• “Can we follow the Savior far, who have no wound or scar? ” – Amy Carmichael

From a letter written by Miss Slessor acknowledging a parcel of work from St. Luke’s, Montrose.

An article presumed to be from the Women’s Missionary Magazine of November 1906

From a letter written by Miss Slessor acknowledging a parcel of work from St. Luke’s, Montrose.

Our Administrator has just come back from Britain after furlough, and has brought with him a phonograph, a magnificent instrument, and a number of grand old hymns – e.g., “Holy, holy, holy!” “Abide with me, ” etc., and on Sunday night he gave the village a great treat by having this at the service. We also hung a sheet up, and filled the lamp, and gave an exhibition of several Scriptural slides on the screen. It was all done without any forethought, but it proved a great success; the Court House was crowded. The hymns and bits of addresses were interspersed, and I spoke into the “trumpet” the parable of the Prodigal (Luke xv.)[Note]; and it was reproduced twice over in a trumpet tone. The audience was simply electrified. That parable has gone on to be reproduced all over the Ibibio towns where our Administrator will be going on his civilising and governing tours. Is it not grand? It seems like a dream! It has opened up new ideas of means and possibilities for service. A person with means could get the Gospel carried round like that, when he or she could not speak a word of the language. It is so marvellous: every sound reproduced! Even the little halt I made to remember a word came; the people could not keep down their delight and wonder. The Administrator himself marvelled at the stride from the unbroken heathenism of this place twenty months ago to a service in which young and old took part with intelligent interest and reverence; and he added some words of instruction and advice, and recommended the Gospel to their acceptance. Oh, it was a red-letter day! I am so cheered by it all, for I had not noticed myself, being always there, the difference a stranger sees. Pray that the power of the Spirit may come to carry saving knowledge to their hearts.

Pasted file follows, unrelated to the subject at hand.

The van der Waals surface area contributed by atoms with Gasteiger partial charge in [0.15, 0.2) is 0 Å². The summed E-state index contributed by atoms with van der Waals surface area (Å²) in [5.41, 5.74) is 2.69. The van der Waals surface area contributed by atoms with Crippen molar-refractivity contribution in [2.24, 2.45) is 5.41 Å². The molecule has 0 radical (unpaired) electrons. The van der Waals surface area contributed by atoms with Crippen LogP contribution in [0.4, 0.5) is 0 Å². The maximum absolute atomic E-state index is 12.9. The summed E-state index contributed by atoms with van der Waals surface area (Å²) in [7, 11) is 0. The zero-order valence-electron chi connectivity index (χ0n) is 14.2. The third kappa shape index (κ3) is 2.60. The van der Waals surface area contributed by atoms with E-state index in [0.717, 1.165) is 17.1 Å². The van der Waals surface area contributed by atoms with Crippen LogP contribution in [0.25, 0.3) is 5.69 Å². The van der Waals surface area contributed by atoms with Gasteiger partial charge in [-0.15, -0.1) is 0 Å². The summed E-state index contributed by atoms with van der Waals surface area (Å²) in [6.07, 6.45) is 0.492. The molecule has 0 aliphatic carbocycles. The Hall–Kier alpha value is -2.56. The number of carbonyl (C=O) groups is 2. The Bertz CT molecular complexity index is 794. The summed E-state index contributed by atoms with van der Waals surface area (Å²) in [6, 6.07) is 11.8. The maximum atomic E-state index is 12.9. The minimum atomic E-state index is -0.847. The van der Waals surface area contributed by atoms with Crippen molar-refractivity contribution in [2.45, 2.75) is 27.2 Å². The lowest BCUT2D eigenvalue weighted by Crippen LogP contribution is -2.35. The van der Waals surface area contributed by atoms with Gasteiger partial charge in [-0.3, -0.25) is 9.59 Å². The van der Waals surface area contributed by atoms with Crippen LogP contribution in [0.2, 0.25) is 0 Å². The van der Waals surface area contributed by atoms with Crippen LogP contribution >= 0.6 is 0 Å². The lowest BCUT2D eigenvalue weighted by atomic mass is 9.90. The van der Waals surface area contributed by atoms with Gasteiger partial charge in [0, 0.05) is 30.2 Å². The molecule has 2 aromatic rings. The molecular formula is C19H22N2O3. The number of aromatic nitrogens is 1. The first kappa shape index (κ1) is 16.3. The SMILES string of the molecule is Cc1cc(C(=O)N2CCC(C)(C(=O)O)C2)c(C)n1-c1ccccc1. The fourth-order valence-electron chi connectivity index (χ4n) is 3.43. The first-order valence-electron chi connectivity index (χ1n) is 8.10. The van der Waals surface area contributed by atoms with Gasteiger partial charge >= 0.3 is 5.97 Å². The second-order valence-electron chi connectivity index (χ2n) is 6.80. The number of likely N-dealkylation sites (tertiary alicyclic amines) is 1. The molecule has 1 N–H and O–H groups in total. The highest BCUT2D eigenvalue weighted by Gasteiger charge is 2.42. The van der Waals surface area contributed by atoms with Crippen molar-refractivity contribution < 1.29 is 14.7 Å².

Now about the new hospital at Itu. I was there three weeks ago at the Communion, and saw the hospital for the first time. It is truly a noble gift. God bless the giver! May his reward be even now in his own soul, granted according to the royal measure of God! What comfort to a weary, suffering body speaks out from each of those appliances, and from that cool, clean, quiet building! I think the doctor will keep one of the sections for white people, and I would like very well to be a patient myself for a week under such circumstances. Oh, the infinite difference and distance between Christianity and heathenism! Thank God for what the Gospel has done for the bodies as well as for souls!


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  • “Is it possible that you can trust your fellow men…that you can commit your dearest earthly interests to your weak, failing fellow creatures without a fear, and are afraid to commit your spiritual interests to the Saviour who laid down His life for you, and of whom it is declared that He is “able to save to the uttermost all who come unto God by Him”? – Hannah Whitall Smith

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that Christ may dwell in your hearts through faith; that you, being rooted and grounded in love, may be able to comprehend with all the saints what is the width and length and depth and height— to know the love of Christ which passes knowledge; that you may be filled with all the fullness of God. — Ephesians 3:17-19 (NKJV)

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